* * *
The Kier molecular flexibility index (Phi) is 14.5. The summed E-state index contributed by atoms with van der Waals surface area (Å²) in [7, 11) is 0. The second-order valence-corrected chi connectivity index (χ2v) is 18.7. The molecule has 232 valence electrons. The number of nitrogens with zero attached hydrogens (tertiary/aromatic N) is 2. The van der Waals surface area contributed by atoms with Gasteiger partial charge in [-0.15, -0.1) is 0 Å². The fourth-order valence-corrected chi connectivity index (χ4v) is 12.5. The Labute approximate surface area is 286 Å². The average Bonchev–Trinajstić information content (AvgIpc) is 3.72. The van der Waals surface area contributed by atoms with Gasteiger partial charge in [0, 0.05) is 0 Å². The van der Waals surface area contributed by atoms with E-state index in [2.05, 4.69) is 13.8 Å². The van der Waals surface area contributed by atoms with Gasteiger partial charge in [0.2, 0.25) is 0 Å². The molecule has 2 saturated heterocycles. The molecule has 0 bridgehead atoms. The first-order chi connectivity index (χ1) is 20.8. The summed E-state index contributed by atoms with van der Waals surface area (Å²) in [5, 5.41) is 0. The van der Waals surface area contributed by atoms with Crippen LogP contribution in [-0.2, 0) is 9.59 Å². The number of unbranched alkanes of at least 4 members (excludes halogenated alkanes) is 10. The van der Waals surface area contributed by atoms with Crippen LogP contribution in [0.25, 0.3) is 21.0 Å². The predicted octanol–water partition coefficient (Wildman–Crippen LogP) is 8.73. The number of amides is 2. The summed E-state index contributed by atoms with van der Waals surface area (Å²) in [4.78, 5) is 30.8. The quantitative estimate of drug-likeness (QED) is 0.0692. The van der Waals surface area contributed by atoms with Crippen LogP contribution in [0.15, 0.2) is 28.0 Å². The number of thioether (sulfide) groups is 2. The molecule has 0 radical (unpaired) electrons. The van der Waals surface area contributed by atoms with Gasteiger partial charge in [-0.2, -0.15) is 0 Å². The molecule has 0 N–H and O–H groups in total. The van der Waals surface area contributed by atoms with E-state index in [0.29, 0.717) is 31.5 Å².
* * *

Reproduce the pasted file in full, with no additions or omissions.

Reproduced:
The Kier molecular flexibility index (Phi) is 14.5. The summed E-state index contributed by atoms with van der Waals surface area (Å²) in [7, 11) is 0. The second-order valence-corrected chi connectivity index (χ2v) is 18.7. The molecule has 232 valence electrons. The number of nitrogens with zero attached hydrogens (tertiary/aromatic N) is 2. The van der Waals surface area contributed by atoms with Gasteiger partial charge in [-0.15, -0.1) is 0 Å². The fourth-order valence-corrected chi connectivity index (χ4v) is 12.5. The Labute approximate surface area is 286 Å². The average Bonchev–Trinajstić information content (AvgIpc) is 3.72. The van der Waals surface area contributed by atoms with Gasteiger partial charge in [0, 0.05) is 0 Å². The van der Waals surface area contributed by atoms with E-state index in [2.05, 4.69) is 13.8 Å². The van der Waals surface area contributed by atoms with Gasteiger partial charge in [0.2, 0.25) is 0 Å². The molecule has 2 saturated heterocycles. The molecule has 0 bridgehead atoms. The first-order chi connectivity index (χ1) is 20.8. The summed E-state index contributed by atoms with van der Waals surface area (Å²) in [5, 5.41) is 0. The van der Waals surface area contributed by atoms with Crippen LogP contribution in [-0.2, 0) is 9.59 Å². The number of unbranched alkanes of at least 4 members (excludes halogenated alkanes) is 10. The van der Waals surface area contributed by atoms with Crippen LogP contribution in [0.25, 0.3) is 21.0 Å². The predicted octanol–water partition coefficient (Wildman–Crippen LogP) is 8.73. The number of amides is 2. The summed E-state index contributed by atoms with van der Waals surface area (Å²) in [4.78, 5) is 30.8. The quantitative estimate of drug-likeness (QED) is 0.0692. The van der Waals surface area contributed by atoms with Crippen LogP contribution in [0.15, 0.2) is 28.0 Å². The number of thioether (sulfide) groups is 2. The molecule has 0 radical (unpaired) electrons. The van der Waals surface area contributed by atoms with Gasteiger partial charge in [-0.2, -0.15) is 0 Å². The molecule has 0 N–H and O–H groups in total. The van der Waals surface area contributed by atoms with E-state index in [0.29, 0.717) is 31.5 Å².